I started teaching in 1998. I have worked with young and adult students, as a volunteer and paid teacher.
One of my favorite positions has been working with adults at the New York Public Library; these are my thoughts on the past year at the Mulberry Street branch:
It was the perfect job. I was a volunteer instructor for a conversational ESL group at the New York Public Library.
That was in 1994. Then I became a mother. I couldn’t do the hours. The group met in the evenings, after work. I swore I would come back.
It took a while, but in 2016, I made a concerted effort to make my way back. Libraries are in my blood; my father worked for the Queens Borough Public Library for thirty years, and my aunt worked for the 42nd Street library, as well. I have spent the last thirty years patronizing the Brooklyn Public Library and my children, when they were visiting their grandmother, lived at the Massanutten Regional Library, in Harrisonburg, Virginia.
Getting back in, though, turned out not to be so easy. It seems there are a lot of people who want to volunteer for the library (thank goodness) and what seemed like a simple phone call was going to require a lot more effort. Undeterred, I persisted. A humorous moment occurred when I got a call from the volunteer division of the 42nd Street library and the woman mistook me for another Anita Bushell.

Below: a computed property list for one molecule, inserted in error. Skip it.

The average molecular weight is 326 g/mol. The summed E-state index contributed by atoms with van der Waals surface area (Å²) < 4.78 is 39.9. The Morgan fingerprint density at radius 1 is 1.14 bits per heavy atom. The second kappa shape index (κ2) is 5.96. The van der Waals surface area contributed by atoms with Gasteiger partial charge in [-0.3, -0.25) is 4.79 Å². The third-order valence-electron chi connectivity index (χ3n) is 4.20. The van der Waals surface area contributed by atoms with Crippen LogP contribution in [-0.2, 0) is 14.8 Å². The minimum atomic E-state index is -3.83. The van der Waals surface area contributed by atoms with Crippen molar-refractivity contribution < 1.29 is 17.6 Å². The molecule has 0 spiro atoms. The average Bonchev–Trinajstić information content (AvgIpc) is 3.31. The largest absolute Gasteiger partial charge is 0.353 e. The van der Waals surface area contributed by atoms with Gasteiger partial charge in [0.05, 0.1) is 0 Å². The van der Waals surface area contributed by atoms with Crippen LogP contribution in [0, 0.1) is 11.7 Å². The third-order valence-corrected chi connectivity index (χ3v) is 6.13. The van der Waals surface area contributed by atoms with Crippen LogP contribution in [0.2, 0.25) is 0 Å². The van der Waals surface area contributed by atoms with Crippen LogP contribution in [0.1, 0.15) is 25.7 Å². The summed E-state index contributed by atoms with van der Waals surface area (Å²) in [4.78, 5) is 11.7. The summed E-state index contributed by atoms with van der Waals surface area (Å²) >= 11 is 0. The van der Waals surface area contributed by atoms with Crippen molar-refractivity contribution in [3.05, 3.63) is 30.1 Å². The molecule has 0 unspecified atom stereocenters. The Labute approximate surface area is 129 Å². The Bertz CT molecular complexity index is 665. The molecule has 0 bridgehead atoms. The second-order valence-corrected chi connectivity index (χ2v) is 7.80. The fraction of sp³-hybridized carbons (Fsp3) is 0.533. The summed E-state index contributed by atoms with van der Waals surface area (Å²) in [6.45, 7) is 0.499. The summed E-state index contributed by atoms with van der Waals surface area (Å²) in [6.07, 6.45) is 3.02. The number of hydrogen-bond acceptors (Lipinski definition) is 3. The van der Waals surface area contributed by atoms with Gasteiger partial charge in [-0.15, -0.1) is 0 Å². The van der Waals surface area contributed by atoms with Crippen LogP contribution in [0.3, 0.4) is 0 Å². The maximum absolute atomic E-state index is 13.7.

Finally, I was set up with a woman who managed adult learning for the library. It would be a data-entry position and, although, I am no administrator, I committed to it for a three-month period; however, because of scheduling conflicts, that position didn’t work out. What a gift. While looking at the volunteer needs of the branches, I found the posting for a Writer’s Circle instructor at the Mulberry Street branch.
What a joy this year has been. The workshops, which were only supposed to run from September through January, were extended into July (and will begin again in September). And when I saw that the sessions were too short, the library happily extended the time to two hours.
And the participants? They are marvelous. As one would always expect at a library in New York City, they come from all over, around the corner, and as far as India. They come with every level of writing background, having written little since school to professional writers. All are welcome, to commit to a regular writing practice and the invitation to tell their stories.
We talked about New York a lot this year and one participant mentioned the idea that, even though the city changes all the time, “New York is still here.” This served as a writing prompt for pieces that were developed over months and shared with the library at the end of the year. It was a wonderful event that brought together a group of New Yorkers, who had recently been been complete strangers to each other, telling their stories in a warm and nurturing environment.